The artwork on this note card was created by 5768 WRJ Art Calendar artist Césan d’Ornellas Levine.
Mar. 10, 2011
Providing a bag of nutritious weekend meals to hungry youth in need.
Community Contact Information:
Congregation Mickve Israel
Backpack Buddies provides a bag of nutritious weekend meals to hungry youth in need. Each week, synagogue volunteers donate, pack and distribute six meals worth of food for 100 local school children. The synagogue has also organized a used book fair, tutoring lessons and summer camp scholarships for the students.
To reach the goals listed above, the congregation implemented a Backpack Buddies program, as modeled by a local hunger relief organization. Once the program proved successful, it was expanded to serve a greater number of students by providing a book fair, camp scholarships and, in general, deepening the relationship between the synagogue and school.
The process included: selecting an inner-city school, identifying the number of children to be served; developing written procedures such as collecting food items, packing and delivering the backpacks, obtaining signed releases from parents or guardians, developing a budget; developing a fundraising program; developing a public relations plan; developing an implementation timetable; securing the congregation’s board support; meeting with school officials; and identifying a locked space to store the food.
The program was launched in November 2008 to serve 25 students at a local elementary school. Congregants bring in food while volunteers take inventory and purchase additional food when necessary. Each Thursday, volunteers select and pack a weekend’s worth of food (six meals) in plastic shopping bags and deliver them to the schools. The schools place the packed food in donated, numbered backpacks, which are then distributed to the designated children every Friday afternoon. The children return the empty backpacks on Monday so they can receive food the following week.
To underscore the importance of the project in teaching and modeling Jewish values, the congregation also sets aside time during religious school for students and parents to pack foods for the needy children. After packing the bags, the synagogue’s religious school students said prayers of thanksgiving in their own words and put personal notes in the backpacks.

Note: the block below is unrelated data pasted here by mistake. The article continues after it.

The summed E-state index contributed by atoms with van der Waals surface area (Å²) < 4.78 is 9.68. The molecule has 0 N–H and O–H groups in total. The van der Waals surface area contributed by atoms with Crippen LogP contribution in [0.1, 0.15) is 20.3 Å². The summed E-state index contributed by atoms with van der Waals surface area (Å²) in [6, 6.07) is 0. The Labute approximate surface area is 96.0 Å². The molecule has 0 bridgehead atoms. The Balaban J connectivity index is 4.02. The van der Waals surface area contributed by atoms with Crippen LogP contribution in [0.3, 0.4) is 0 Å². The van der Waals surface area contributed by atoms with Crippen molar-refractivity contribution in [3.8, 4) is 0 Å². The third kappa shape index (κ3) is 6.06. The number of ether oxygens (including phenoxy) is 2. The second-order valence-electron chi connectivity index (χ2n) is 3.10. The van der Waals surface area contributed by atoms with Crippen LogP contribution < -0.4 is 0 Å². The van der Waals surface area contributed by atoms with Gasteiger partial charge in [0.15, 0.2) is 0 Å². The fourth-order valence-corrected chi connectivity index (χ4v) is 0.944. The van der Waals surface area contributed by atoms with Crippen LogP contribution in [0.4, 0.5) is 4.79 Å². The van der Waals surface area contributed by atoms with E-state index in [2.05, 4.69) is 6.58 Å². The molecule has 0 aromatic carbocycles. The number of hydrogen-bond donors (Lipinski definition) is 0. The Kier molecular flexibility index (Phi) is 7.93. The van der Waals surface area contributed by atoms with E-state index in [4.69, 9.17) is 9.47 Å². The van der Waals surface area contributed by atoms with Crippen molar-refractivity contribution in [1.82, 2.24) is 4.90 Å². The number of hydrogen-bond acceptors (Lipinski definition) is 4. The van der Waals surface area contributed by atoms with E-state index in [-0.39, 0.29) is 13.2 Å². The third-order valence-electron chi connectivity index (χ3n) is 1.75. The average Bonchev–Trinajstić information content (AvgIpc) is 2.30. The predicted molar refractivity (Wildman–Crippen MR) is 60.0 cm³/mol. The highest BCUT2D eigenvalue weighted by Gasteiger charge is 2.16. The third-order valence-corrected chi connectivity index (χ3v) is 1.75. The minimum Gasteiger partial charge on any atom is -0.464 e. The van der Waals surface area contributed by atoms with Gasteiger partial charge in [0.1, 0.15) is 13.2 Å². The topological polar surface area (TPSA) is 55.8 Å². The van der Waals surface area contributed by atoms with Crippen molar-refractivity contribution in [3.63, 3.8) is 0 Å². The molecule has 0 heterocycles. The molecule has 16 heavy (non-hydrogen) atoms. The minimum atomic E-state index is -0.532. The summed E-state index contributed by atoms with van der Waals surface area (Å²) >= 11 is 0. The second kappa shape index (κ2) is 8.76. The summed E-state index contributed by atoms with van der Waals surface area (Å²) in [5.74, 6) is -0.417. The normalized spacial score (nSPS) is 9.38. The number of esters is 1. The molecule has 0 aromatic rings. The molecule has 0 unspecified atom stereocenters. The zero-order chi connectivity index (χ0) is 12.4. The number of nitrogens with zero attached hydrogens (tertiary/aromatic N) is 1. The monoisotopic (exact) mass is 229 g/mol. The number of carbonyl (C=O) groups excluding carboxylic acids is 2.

In 2009, the Backpack Buddies program expanded; by the end of the year, 58 children were receiving backpacks. And by 2010, the program served 100 students each at three different schools. The program also expanded beyond its initial focus on providing food: Congregants began tutoring students in mathematics and reading skills. They hosted a “gently used” children’s book fair, which was first held in the spring of 2009 with almost 3,000 books. Every student received one free book and was permitted to buy four more at $.25 each. The remaining books were used by teachers for classroom libraries, and proceeds from the book sales were given to the school to obtain additional needed supplies for the students. In another expansion of the program, the congregation raised money to provide full scholarships for ten students to attend a summer learning camp.
Congregation Mickve Israel has assisted six other congregations, both Jewish and Christian, to begin Backpack Buddies programs of their own. Congregation Mickve Israel’s Backpack Buddies efforts, combined with those of other congregations, now reach nine inner city public schools in Savannah and serve several hundred. The goal is to secure the participation of enough houses of worship to serve all elementary schools in the city.
The teachers report a positive change in student performance of the children involved in the Backpack Buddies program, not only on Mondays but also throughout the week. It has helped show the parents that the school cares about their children’s needs. The congregation receives thank you notes and artwork from children throughout the year.
Within the congregation, the Backpack Buddies program has promoted a deeper awareness of the needs of underprivileged children in Savannah. Many congregants mention the program when talking to others about the synagogue, and the effort has become an integral part of the religious school curriculum.
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